Relaxation Strategy #4: Re-Train Your Brain to Be More Positive.

People who are more naturally positive have less stress and therefore are more naturally relaxed. But you don’t have to be born this way to take advantage of the positivity effect.

You can train your brain to think more positively.  Get started by:

  • Practicing Daily Gratitude: every night list 3-5 things that you’re thankful for that day. Be specific and look for different things every day (and don’t forget the little things).
  • Practicing Random Acts of Kindness: Give a compliment to, find a new way to be kind to someone (even a stranger), and/or express your appreciation for someone every day. Not only does this increase your own optimism and empathy levels, but it will also have a ripple effect (on both those who you’re kind to and those who see you do it).
  • Changing Your Perspective Around Menial Tasks: When doing something boring or menial (or even stressful), instead of focusing on the negative aspects of the tasks, focus on the benefits of doing the task.  For example, while folding laundry, think about how good the warmth of the clothes feel and/or how happy you’ll be once they’re all folded, organized, and put away.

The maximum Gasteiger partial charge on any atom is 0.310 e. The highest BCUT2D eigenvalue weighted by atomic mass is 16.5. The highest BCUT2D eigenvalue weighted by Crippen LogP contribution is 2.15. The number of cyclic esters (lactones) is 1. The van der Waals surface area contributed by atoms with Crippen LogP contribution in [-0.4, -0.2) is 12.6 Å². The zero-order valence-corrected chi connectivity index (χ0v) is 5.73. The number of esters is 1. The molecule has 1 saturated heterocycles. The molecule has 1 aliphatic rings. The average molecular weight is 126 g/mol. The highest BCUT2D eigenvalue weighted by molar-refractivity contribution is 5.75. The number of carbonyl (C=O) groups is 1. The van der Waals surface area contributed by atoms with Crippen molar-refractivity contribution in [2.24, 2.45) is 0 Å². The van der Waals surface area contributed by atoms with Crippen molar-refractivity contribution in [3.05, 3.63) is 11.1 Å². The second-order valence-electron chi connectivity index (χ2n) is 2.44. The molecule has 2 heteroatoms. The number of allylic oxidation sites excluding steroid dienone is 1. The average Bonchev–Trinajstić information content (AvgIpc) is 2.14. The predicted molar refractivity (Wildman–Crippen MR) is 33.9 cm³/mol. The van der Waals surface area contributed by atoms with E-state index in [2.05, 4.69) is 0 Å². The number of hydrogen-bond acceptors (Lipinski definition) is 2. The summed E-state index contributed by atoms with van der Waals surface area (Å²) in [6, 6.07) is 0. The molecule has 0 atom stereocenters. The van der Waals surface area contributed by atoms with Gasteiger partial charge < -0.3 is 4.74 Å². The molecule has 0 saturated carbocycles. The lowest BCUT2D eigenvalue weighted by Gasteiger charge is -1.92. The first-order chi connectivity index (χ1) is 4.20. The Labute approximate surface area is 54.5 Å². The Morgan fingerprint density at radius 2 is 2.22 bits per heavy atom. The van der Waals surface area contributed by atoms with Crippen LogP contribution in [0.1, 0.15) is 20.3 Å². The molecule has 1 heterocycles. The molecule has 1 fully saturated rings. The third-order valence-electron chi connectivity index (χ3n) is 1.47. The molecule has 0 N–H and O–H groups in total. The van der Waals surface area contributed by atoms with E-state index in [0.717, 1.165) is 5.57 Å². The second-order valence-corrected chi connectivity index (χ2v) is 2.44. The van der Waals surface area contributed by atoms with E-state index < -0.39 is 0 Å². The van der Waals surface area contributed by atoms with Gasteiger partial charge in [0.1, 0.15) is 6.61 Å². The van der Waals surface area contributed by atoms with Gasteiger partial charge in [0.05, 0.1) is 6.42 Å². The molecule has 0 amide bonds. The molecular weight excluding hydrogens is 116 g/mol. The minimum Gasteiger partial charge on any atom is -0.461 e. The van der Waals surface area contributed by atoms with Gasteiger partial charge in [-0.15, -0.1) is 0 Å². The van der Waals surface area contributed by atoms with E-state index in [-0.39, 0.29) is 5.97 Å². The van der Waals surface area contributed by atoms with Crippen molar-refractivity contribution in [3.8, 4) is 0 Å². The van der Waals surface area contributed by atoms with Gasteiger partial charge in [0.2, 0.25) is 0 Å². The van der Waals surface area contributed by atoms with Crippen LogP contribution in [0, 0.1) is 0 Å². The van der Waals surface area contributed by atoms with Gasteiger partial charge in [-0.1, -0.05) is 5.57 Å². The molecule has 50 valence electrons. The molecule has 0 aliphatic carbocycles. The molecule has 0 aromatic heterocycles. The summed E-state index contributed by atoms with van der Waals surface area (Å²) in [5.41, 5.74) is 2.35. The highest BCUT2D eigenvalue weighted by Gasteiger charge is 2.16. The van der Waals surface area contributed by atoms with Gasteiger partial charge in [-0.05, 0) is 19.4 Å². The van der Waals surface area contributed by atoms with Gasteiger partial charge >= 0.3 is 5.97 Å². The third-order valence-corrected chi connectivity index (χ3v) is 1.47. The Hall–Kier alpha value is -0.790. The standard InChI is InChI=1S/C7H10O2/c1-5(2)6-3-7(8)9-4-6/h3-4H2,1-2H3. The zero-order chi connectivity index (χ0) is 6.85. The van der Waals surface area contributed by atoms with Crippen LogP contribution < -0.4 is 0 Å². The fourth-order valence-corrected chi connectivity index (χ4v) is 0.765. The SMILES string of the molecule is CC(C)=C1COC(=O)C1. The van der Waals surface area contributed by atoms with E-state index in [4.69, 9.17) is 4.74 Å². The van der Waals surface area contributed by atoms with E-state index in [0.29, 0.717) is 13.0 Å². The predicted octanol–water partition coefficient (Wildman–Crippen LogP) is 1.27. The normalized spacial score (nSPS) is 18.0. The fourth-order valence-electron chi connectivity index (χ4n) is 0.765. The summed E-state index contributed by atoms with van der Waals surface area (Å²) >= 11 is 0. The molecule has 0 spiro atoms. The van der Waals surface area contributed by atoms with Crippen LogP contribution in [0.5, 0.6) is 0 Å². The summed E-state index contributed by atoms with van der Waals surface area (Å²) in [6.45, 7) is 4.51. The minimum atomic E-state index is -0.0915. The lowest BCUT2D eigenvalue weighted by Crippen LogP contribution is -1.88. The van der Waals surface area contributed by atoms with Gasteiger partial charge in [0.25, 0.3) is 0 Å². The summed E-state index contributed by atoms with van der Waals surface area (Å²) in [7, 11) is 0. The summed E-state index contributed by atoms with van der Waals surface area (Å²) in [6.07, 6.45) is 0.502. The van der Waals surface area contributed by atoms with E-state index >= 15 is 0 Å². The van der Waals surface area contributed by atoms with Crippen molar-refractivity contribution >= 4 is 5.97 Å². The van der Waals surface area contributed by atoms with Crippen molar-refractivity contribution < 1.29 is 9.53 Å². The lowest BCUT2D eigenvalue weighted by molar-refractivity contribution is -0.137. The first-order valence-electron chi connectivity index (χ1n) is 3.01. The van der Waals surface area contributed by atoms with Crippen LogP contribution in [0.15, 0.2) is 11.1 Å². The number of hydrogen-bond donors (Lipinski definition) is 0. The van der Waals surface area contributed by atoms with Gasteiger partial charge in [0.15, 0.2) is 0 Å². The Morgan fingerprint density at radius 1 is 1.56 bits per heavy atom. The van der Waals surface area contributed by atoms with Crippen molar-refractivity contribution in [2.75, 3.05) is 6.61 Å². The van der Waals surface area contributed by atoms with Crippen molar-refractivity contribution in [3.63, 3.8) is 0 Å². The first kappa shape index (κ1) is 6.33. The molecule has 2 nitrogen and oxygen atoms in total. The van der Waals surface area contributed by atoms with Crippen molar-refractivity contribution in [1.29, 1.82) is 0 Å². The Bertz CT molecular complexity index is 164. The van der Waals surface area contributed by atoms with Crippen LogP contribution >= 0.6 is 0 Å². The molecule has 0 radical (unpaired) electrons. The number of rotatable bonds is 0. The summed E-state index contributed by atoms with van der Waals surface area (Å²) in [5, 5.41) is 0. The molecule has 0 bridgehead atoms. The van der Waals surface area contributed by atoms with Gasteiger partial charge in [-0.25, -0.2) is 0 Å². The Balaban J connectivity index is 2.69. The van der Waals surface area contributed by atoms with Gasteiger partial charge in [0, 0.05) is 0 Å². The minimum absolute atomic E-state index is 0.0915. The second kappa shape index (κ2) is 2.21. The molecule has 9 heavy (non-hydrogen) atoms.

Is it that simple? Yep.

[Recommended Reading: for help with noticing the so-called little things, read How to Enjoy the Little Things (So You Can Be Happy in Life)].

Origami Birds Made by Noah

Relaxation Strategy #5: Disconnect on a Regular Basis.

It’s imperative that you take regular breaks from your email, social media, and even your phone. And that means:

  • small daily breaks away (such as during dinner time with the family);
  • larger weekly breaks over the weekend and sometimes in the evenings (for a few hours at a time); and